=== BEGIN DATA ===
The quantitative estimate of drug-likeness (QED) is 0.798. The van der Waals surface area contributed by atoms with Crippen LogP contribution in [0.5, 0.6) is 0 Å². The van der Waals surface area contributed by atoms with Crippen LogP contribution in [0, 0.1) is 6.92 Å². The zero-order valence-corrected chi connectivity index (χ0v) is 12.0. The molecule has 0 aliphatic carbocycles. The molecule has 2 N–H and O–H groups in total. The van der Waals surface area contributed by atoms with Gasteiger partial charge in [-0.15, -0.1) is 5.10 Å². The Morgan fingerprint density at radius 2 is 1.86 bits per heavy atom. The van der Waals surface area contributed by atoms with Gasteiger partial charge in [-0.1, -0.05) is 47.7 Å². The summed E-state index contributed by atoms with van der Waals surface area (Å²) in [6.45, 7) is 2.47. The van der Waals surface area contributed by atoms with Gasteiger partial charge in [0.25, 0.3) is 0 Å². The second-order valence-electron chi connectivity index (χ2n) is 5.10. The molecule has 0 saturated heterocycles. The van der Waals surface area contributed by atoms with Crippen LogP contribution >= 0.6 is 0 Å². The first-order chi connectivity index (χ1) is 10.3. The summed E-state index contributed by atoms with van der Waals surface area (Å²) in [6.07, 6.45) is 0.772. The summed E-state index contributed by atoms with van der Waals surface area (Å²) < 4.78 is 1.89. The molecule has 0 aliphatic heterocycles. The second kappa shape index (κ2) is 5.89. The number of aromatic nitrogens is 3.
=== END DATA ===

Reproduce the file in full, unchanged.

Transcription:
The quantitative estimate of drug-likeness (QED) is 0.798. The van der Waals surface area contributed by atoms with Crippen LogP contribution in [0.5, 0.6) is 0 Å². The van der Waals surface area contributed by atoms with Crippen LogP contribution in [0, 0.1) is 6.92 Å². The zero-order valence-corrected chi connectivity index (χ0v) is 12.0. The molecule has 0 aliphatic carbocycles. The molecule has 2 N–H and O–H groups in total. The van der Waals surface area contributed by atoms with Gasteiger partial charge in [-0.15, -0.1) is 5.10 Å². The Morgan fingerprint density at radius 2 is 1.86 bits per heavy atom. The van der Waals surface area contributed by atoms with Gasteiger partial charge in [-0.1, -0.05) is 47.7 Å². The summed E-state index contributed by atoms with van der Waals surface area (Å²) in [6.45, 7) is 2.47. The van der Waals surface area contributed by atoms with Gasteiger partial charge in [0.25, 0.3) is 0 Å². The second-order valence-electron chi connectivity index (χ2n) is 5.10. The molecule has 0 saturated heterocycles. The van der Waals surface area contributed by atoms with Crippen LogP contribution >= 0.6 is 0 Å². The first-order chi connectivity index (χ1) is 10.3. The summed E-state index contributed by atoms with van der Waals surface area (Å²) in [6.07, 6.45) is 0.772. The summed E-state index contributed by atoms with van der Waals surface area (Å²) < 4.78 is 1.89. The molecule has 0 aliphatic heterocycles. The second kappa shape index (κ2) is 5.89. The number of aromatic nitrogens is 3.